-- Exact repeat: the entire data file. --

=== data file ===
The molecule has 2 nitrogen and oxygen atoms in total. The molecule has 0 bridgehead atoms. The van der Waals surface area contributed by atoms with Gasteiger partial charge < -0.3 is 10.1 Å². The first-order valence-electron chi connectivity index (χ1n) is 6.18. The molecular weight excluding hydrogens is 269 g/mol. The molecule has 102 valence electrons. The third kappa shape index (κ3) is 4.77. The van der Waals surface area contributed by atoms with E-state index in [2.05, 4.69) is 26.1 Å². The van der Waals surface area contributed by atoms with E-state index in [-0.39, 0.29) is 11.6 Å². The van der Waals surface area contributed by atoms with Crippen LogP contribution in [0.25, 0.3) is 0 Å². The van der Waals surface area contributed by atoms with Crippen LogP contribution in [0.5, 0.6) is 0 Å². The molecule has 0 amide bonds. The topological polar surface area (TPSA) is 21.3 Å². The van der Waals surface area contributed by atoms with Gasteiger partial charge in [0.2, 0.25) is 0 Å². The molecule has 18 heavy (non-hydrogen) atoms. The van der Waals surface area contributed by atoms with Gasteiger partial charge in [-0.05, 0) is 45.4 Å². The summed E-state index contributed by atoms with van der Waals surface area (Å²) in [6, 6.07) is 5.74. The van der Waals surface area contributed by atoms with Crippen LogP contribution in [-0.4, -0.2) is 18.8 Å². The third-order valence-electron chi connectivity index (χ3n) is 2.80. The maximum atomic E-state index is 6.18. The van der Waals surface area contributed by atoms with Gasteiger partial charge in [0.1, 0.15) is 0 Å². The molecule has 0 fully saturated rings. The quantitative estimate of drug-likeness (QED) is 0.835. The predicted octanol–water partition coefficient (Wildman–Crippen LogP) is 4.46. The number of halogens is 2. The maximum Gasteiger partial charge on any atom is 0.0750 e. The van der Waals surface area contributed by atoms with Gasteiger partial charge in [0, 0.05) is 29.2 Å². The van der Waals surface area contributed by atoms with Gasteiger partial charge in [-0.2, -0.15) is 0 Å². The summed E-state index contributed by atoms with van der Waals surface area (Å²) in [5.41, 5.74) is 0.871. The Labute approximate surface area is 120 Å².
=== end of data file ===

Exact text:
The molecule has 2 nitrogen and oxygen atoms in total. The molecule has 0 bridgehead atoms. The van der Waals surface area contributed by atoms with Gasteiger partial charge < -0.3 is 10.1 Å². The first-order valence-electron chi connectivity index (χ1n) is 6.18. The molecular weight excluding hydrogens is 269 g/mol. The molecule has 102 valence electrons. The third kappa shape index (κ3) is 4.77. The van der Waals surface area contributed by atoms with E-state index in [2.05, 4.69) is 26.1 Å². The van der Waals surface area contributed by atoms with E-state index in [-0.39, 0.29) is 11.6 Å². The van der Waals surface area contributed by atoms with Crippen LogP contribution in [0.25, 0.3) is 0 Å². The van der Waals surface area contributed by atoms with Crippen LogP contribution in [0.5, 0.6) is 0 Å². The molecule has 0 amide bonds. The topological polar surface area (TPSA) is 21.3 Å². The van der Waals surface area contributed by atoms with Gasteiger partial charge in [0.2, 0.25) is 0 Å². The molecule has 18 heavy (non-hydrogen) atoms. The van der Waals surface area contributed by atoms with Gasteiger partial charge in [-0.05, 0) is 45.4 Å². The summed E-state index contributed by atoms with van der Waals surface area (Å²) in [6, 6.07) is 5.74. The van der Waals surface area contributed by atoms with Crippen LogP contribution in [-0.4, -0.2) is 18.8 Å². The third-order valence-electron chi connectivity index (χ3n) is 2.80. The maximum atomic E-state index is 6.18. The van der Waals surface area contributed by atoms with Gasteiger partial charge in [0.1, 0.15) is 0 Å². The molecule has 0 fully saturated rings. The quantitative estimate of drug-likeness (QED) is 0.835. The predicted octanol–water partition coefficient (Wildman–Crippen LogP) is 4.46. The number of halogens is 2. The maximum Gasteiger partial charge on any atom is 0.0750 e. The van der Waals surface area contributed by atoms with Gasteiger partial charge in [0, 0.05) is 29.2 Å². The van der Waals surface area contributed by atoms with Gasteiger partial charge in [-0.2, -0.15) is 0 Å². The summed E-state index contributed by atoms with van der Waals surface area (Å²) in [5.41, 5.74) is 0.871. The Labute approximate surface area is 120 Å².